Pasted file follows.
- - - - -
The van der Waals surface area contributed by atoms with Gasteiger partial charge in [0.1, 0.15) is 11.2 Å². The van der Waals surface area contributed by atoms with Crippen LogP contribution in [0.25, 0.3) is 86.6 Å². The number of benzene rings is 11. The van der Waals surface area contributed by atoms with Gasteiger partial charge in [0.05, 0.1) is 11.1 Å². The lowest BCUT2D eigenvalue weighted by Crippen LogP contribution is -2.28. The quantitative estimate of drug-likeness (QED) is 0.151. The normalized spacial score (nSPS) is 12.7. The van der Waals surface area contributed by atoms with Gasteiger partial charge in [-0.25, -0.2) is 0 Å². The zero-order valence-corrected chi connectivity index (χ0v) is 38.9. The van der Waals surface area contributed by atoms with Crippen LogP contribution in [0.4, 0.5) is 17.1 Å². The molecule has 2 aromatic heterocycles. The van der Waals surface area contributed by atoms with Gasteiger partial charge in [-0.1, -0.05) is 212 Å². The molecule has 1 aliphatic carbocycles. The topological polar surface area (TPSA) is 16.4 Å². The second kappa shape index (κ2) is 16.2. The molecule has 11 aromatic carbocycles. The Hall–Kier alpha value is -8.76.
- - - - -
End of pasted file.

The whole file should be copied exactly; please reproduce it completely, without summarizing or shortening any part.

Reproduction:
The van der Waals surface area contributed by atoms with Gasteiger partial charge in [0.1, 0.15) is 11.2 Å². The van der Waals surface area contributed by atoms with Crippen LogP contribution in [0.25, 0.3) is 86.6 Å². The number of benzene rings is 11. The van der Waals surface area contributed by atoms with Gasteiger partial charge in [0.05, 0.1) is 11.1 Å². The lowest BCUT2D eigenvalue weighted by Crippen LogP contribution is -2.28. The quantitative estimate of drug-likeness (QED) is 0.151. The normalized spacial score (nSPS) is 12.7. The van der Waals surface area contributed by atoms with Gasteiger partial charge in [-0.25, -0.2) is 0 Å². The zero-order valence-corrected chi connectivity index (χ0v) is 38.9. The van der Waals surface area contributed by atoms with Crippen LogP contribution in [0.4, 0.5) is 17.1 Å². The molecule has 2 aromatic heterocycles. The van der Waals surface area contributed by atoms with Gasteiger partial charge in [-0.1, -0.05) is 212 Å². The molecule has 1 aliphatic carbocycles. The topological polar surface area (TPSA) is 16.4 Å². The second kappa shape index (κ2) is 16.2. The molecule has 11 aromatic carbocycles. The Hall–Kier alpha value is -8.76.